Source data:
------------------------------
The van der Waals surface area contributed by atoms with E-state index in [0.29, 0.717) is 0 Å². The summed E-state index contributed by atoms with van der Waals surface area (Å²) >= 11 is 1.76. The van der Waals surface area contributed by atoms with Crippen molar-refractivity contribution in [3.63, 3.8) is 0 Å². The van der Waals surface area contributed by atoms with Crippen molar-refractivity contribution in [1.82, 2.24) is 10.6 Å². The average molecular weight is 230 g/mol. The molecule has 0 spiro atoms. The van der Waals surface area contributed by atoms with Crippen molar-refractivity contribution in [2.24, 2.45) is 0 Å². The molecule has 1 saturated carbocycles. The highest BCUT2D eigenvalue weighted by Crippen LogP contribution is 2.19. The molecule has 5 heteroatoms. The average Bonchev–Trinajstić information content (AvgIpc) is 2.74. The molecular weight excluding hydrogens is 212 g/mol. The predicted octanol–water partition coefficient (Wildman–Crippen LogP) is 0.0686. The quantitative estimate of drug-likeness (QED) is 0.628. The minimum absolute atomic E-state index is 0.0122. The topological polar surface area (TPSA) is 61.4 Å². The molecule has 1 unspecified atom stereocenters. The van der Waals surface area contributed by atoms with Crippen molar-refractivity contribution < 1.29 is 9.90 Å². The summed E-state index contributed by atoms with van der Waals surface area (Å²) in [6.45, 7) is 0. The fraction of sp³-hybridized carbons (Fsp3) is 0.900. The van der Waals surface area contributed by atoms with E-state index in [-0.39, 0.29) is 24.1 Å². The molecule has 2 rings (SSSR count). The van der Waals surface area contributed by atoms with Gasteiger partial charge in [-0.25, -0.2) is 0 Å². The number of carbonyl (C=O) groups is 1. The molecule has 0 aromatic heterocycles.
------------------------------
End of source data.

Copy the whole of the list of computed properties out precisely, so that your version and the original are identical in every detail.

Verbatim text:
The van der Waals surface area contributed by atoms with E-state index in [0.29, 0.717) is 0 Å². The summed E-state index contributed by atoms with van der Waals surface area (Å²) >= 11 is 1.76. The van der Waals surface area contributed by atoms with Crippen molar-refractivity contribution in [3.63, 3.8) is 0 Å². The van der Waals surface area contributed by atoms with Crippen molar-refractivity contribution in [1.82, 2.24) is 10.6 Å². The average molecular weight is 230 g/mol. The molecule has 0 spiro atoms. The van der Waals surface area contributed by atoms with Crippen molar-refractivity contribution in [2.24, 2.45) is 0 Å². The molecule has 1 saturated carbocycles. The highest BCUT2D eigenvalue weighted by Crippen LogP contribution is 2.19. The molecule has 5 heteroatoms. The average Bonchev–Trinajstić information content (AvgIpc) is 2.74. The molecular weight excluding hydrogens is 212 g/mol. The predicted octanol–water partition coefficient (Wildman–Crippen LogP) is 0.0686. The quantitative estimate of drug-likeness (QED) is 0.628. The minimum absolute atomic E-state index is 0.0122. The topological polar surface area (TPSA) is 61.4 Å². The molecule has 1 unspecified atom stereocenters. The van der Waals surface area contributed by atoms with Crippen molar-refractivity contribution < 1.29 is 9.90 Å². The summed E-state index contributed by atoms with van der Waals surface area (Å²) in [6.45, 7) is 0. The fraction of sp³-hybridized carbons (Fsp3) is 0.900. The van der Waals surface area contributed by atoms with E-state index in [-0.39, 0.29) is 24.1 Å². The molecule has 2 rings (SSSR count). The van der Waals surface area contributed by atoms with Gasteiger partial charge in [-0.25, -0.2) is 0 Å². The number of carbonyl (C=O) groups is 1. The molecule has 0 aromatic heterocycles.